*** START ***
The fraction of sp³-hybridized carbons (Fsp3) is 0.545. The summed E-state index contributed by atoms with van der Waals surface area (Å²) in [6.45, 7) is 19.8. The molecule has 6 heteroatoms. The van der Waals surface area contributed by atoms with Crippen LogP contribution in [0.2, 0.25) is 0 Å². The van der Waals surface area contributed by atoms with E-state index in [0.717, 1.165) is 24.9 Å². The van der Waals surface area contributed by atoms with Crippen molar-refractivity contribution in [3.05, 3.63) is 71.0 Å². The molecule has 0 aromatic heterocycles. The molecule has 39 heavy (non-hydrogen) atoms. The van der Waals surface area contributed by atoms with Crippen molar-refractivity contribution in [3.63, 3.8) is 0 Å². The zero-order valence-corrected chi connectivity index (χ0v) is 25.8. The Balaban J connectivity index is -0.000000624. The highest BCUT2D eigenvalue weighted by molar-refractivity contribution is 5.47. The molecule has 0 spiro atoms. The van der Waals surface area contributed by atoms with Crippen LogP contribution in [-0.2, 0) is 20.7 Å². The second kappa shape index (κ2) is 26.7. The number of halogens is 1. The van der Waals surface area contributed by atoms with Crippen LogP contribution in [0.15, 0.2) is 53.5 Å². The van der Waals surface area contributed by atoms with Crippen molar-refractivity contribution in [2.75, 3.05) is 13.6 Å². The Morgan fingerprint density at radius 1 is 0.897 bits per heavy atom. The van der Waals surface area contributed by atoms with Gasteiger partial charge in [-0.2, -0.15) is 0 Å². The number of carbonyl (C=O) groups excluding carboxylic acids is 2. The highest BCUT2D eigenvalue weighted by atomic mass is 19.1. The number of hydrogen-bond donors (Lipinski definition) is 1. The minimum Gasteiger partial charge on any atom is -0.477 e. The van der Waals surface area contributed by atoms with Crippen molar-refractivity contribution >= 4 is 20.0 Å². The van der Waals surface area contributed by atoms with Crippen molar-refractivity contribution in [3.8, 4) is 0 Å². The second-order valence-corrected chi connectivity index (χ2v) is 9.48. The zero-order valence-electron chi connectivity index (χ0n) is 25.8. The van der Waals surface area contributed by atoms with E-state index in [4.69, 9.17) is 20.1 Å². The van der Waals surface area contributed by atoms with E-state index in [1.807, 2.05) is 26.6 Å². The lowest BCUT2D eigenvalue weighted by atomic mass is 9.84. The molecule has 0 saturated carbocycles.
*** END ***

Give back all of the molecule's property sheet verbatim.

The fraction of sp³-hybridized carbons (Fsp3) is 0.545. The summed E-state index contributed by atoms with van der Waals surface area (Å²) in [6.45, 7) is 19.8. The molecule has 6 heteroatoms. The van der Waals surface area contributed by atoms with Crippen LogP contribution in [0.2, 0.25) is 0 Å². The van der Waals surface area contributed by atoms with E-state index in [0.717, 1.165) is 24.9 Å². The van der Waals surface area contributed by atoms with Crippen molar-refractivity contribution in [3.05, 3.63) is 71.0 Å². The molecule has 0 aromatic heterocycles. The molecule has 39 heavy (non-hydrogen) atoms. The van der Waals surface area contributed by atoms with Crippen molar-refractivity contribution in [3.63, 3.8) is 0 Å². The zero-order valence-corrected chi connectivity index (χ0v) is 25.8. The Balaban J connectivity index is -0.000000624. The highest BCUT2D eigenvalue weighted by molar-refractivity contribution is 5.47. The molecule has 0 spiro atoms. The van der Waals surface area contributed by atoms with Crippen LogP contribution in [-0.2, 0) is 20.7 Å². The second kappa shape index (κ2) is 26.7. The number of halogens is 1. The van der Waals surface area contributed by atoms with Crippen LogP contribution in [0.15, 0.2) is 53.5 Å². The van der Waals surface area contributed by atoms with Crippen molar-refractivity contribution in [2.75, 3.05) is 13.6 Å². The Morgan fingerprint density at radius 1 is 0.897 bits per heavy atom. The van der Waals surface area contributed by atoms with Gasteiger partial charge in [-0.2, -0.15) is 0 Å². The number of carbonyl (C=O) groups excluding carboxylic acids is 2. The highest BCUT2D eigenvalue weighted by atomic mass is 19.1. The number of hydrogen-bond donors (Lipinski definition) is 1. The minimum Gasteiger partial charge on any atom is -0.477 e. The van der Waals surface area contributed by atoms with Crippen molar-refractivity contribution >= 4 is 20.0 Å². The van der Waals surface area contributed by atoms with Crippen molar-refractivity contribution in [3.8, 4) is 0 Å². The second-order valence-corrected chi connectivity index (χ2v) is 9.48. The zero-order valence-electron chi connectivity index (χ0n) is 25.8. The van der Waals surface area contributed by atoms with E-state index in [4.69, 9.17) is 20.1 Å². The van der Waals surface area contributed by atoms with E-state index in [1.807, 2.05) is 26.6 Å². The lowest BCUT2D eigenvalue weighted by atomic mass is 9.84. The molecule has 0 saturated carbocycles.